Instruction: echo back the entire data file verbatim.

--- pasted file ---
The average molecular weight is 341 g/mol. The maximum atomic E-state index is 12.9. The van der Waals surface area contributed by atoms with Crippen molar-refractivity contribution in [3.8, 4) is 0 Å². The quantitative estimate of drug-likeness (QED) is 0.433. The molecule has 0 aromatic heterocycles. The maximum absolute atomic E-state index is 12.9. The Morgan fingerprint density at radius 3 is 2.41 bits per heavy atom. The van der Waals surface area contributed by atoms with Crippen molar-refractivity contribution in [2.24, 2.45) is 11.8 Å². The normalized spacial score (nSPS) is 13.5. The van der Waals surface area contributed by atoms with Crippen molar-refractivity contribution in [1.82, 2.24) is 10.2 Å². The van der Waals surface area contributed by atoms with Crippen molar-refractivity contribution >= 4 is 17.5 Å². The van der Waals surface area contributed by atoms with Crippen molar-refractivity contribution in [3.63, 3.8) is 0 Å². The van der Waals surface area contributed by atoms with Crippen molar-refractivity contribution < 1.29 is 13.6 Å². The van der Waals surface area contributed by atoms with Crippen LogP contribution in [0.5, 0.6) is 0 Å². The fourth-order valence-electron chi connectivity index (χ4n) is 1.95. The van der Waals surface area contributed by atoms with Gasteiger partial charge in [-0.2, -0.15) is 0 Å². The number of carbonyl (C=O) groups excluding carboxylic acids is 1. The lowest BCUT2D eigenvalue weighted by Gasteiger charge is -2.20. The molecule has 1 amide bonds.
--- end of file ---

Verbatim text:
The average molecular weight is 341 g/mol. The maximum atomic E-state index is 12.9. The van der Waals surface area contributed by atoms with Crippen molar-refractivity contribution in [3.8, 4) is 0 Å². The quantitative estimate of drug-likeness (QED) is 0.433. The molecule has 0 aromatic heterocycles. The maximum absolute atomic E-state index is 12.9. The Morgan fingerprint density at radius 3 is 2.41 bits per heavy atom. The van der Waals surface area contributed by atoms with Crippen molar-refractivity contribution in [2.24, 2.45) is 11.8 Å². The normalized spacial score (nSPS) is 13.5. The van der Waals surface area contributed by atoms with Crippen molar-refractivity contribution in [1.82, 2.24) is 10.2 Å². The van der Waals surface area contributed by atoms with Crippen molar-refractivity contribution >= 4 is 17.5 Å². The van der Waals surface area contributed by atoms with Crippen molar-refractivity contribution in [3.63, 3.8) is 0 Å². The van der Waals surface area contributed by atoms with Crippen molar-refractivity contribution < 1.29 is 13.6 Å². The van der Waals surface area contributed by atoms with Crippen LogP contribution in [0.5, 0.6) is 0 Å². The fourth-order valence-electron chi connectivity index (χ4n) is 1.95. The van der Waals surface area contributed by atoms with Gasteiger partial charge in [-0.2, -0.15) is 0 Å². The number of carbonyl (C=O) groups excluding carboxylic acids is 1. The lowest BCUT2D eigenvalue weighted by Gasteiger charge is -2.20. The molecule has 1 amide bonds.